1 Thrun, the Last Troll
4 Galvanic Blast
2 Green Sun’s Zenith
4 Rampant Growth
4 Slagstorm
4 Sphere of the Suns
1 Whipflare

SB

2 Ancient Grudge
1 Autumn’s Veil
2 Beast Within
2 Combust
1 Garruk, Primal Hunter
2 Karn, Liberated
2 Naturalize
2 Thrun, the Last Troll
1 Whipflare

The main change here, from older builds, is the adoption of Huntmaster of the Fells, which shouldn’t really surprise anyone. The card was obviously powerful, and it’s definitely more powerful on Turn 3 than it is on Turn 4, which this deck can usually do.

There’s a small Green Sun’s Zenith package in this deck, but for the most part, it’s going to be fetching up Huntmasters or Primeval Titans, and I’d expect the latter far more than the former.

There’s really not much to talk about here, the strategy’s pretty straightforward, as it always has been. Solid deck, and seems like the place to start for Wolf Run decks for the foreseeable future.

Human Delver

Operating as a hybrid of the traditional Delver of Secrets decks and Wu Humans from the previous format, we’ve got a couple of instances of Human Delver decks. These decks are basically your white weenie decks, in that it’s cheap creatures, without any form of reach, regardless of what colours they actually are. As discussed above, Sword of War and Peace is the weapon of choice, so it’s probably for the best that some of your White Weenies aren’t actually white. That’s racial diversity at its finest here, folks.

4 Glacial Fortress
5 Island
2 Moorland Haunt
5 Plains
4 Seachrome Coast
4 Champion of the Parish
4 Delver of Secrets
2 Doomed Traveller
2 Geist of Saint Traft
4 Snapcaster Mage
1 Faith’s Shield
3 Gather the Townsfolk
4 Gitaxian Probe
4 Mana Leak
1 Midnight Haunting
2 Mortarpod
4 Ponder
1 Revoke Existence
4 Vapor Snag

SB

1 Celestial Purge
2 Divine Offering
1 Dungeon Geists
1 Faith’s Shield
1 Feeling of Dread
2 Gut Shot
1 Mental Misstep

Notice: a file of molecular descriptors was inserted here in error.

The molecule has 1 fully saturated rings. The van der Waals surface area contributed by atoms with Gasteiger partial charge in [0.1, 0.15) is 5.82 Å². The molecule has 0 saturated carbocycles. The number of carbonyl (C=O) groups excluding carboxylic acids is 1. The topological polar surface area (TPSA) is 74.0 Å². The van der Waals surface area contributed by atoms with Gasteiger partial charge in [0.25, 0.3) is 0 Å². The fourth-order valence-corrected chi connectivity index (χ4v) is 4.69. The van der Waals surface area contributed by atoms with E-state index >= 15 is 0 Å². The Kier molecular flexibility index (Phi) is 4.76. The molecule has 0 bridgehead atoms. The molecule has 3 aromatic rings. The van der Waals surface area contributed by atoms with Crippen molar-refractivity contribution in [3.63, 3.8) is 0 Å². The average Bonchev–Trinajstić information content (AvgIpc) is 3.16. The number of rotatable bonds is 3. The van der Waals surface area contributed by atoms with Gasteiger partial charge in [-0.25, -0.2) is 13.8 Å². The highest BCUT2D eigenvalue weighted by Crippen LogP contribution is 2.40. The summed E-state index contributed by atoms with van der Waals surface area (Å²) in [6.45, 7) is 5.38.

2 Negate
2 Oblivion Ring
1 Ratchet Bomb
1 Timely Reinforcements

Operates in a similar fashion to the Delver of Secrets deck above, but adds a Champion of the Parish engine into the deck, to go more All-In on the one-drops. Delver is a Human, before he becomes a fly, so will certainly trigger the Champion of the Parish, as will Gather the Townsfolk, as discussed Ad Infinitum, and indeed Ad Nauseam throughout spoiler season.

Again, the 8 cantrips in the deck allows us to cheat on lands, and this deck can operate just fine with only 20 lands. It only needs 3 lands to cast every spell in the deck, and to activate the Moorland Haunt, so it should be hitting gas more often than not.

UB Control

This is a deck that’s close to my heart. I played it at Pro Tour Paris, and I’ve played updates of that deck for basically the last 12 months, so I was very happy to see a couple of guys manage to Top 16 with the archetype. As always, it’s difficult to design a control deck in an unknown metagame, so its presence here must be indicative of a powerful deck in a vacuum. I’d expect that, as before, it’s been designed with beating Delver of Secrets decks and Wolf Run Ramp, which seems like a solid enough choice.

4 Darkslick Shores
4 Drowned Catacomb
2 Ghost Quarter
8 Island
2 Nephalia Drownyard
7 Swamp
2 Consecrated Sphinx
3 Snapcaster Mage
3 Black Sun’s Zenith
1 Blue Sun’s Zenith
2 Curse of Death’s Hold
2 Dissipate
2 Doom Blade
3 Forbidden Alchemy
4 Mana Leak
1 Ratchet Bomb
4 Think Twice
4 Tragic Slip
2 Tribute to Hunger

SB

2 Batterskull
2 Bloodline Keeper
1 Dissipate
2 Flashfreeze
1 Negate
2 Nephalia Drownyard
1 Nihil Spellbomb
1 Phantasmal Image
1 Ratchet Bomb
1 Steel Sabotage
1 Surgical Extraction

Yup, looks pretty good. Main-deck Delver hate in Curse of Death’s Hold and Ratchet Bomb, with Ramp hate in the side, in more Counters and a Phantasmal Image. It’s interesting to note the move away from Planeswalkers entirely from the previous iterations of the deck. No Liliana of the Veil, presumably due to an anticipated surge of Token decks, but I’m surprised at the absence of Karn, Liberated from the 75, as I’ve often found him the best card in the deck. Could be that Karn is training wheels, and I’m a noob, I suppose?

I’m sure that Consecrated Sphinx is here as a concession to the clock, rather than anything else. On MODO, you can manage your own clock, and there’ll always be a winner, but in paper, people often slow down when playing against control, for whatever reason, and you can find yourself picking up unintentional draws. I’m interested as to why Sphinx was chosen over Grave Titan if this is the case, as Big Daddy Graves closes out the game far faster than Sphinx, with the added bonus of not being Doom Blade-able. Is the meta that Delver-Centric that we need our 6-Drop to fly as well? Seems like Grave Titan is more resilient to the omni-present Vapor Snag as well, but I suppose there is a reason these guys are Top 16’ing Pro Tours, and I’m sitting at home writing about them.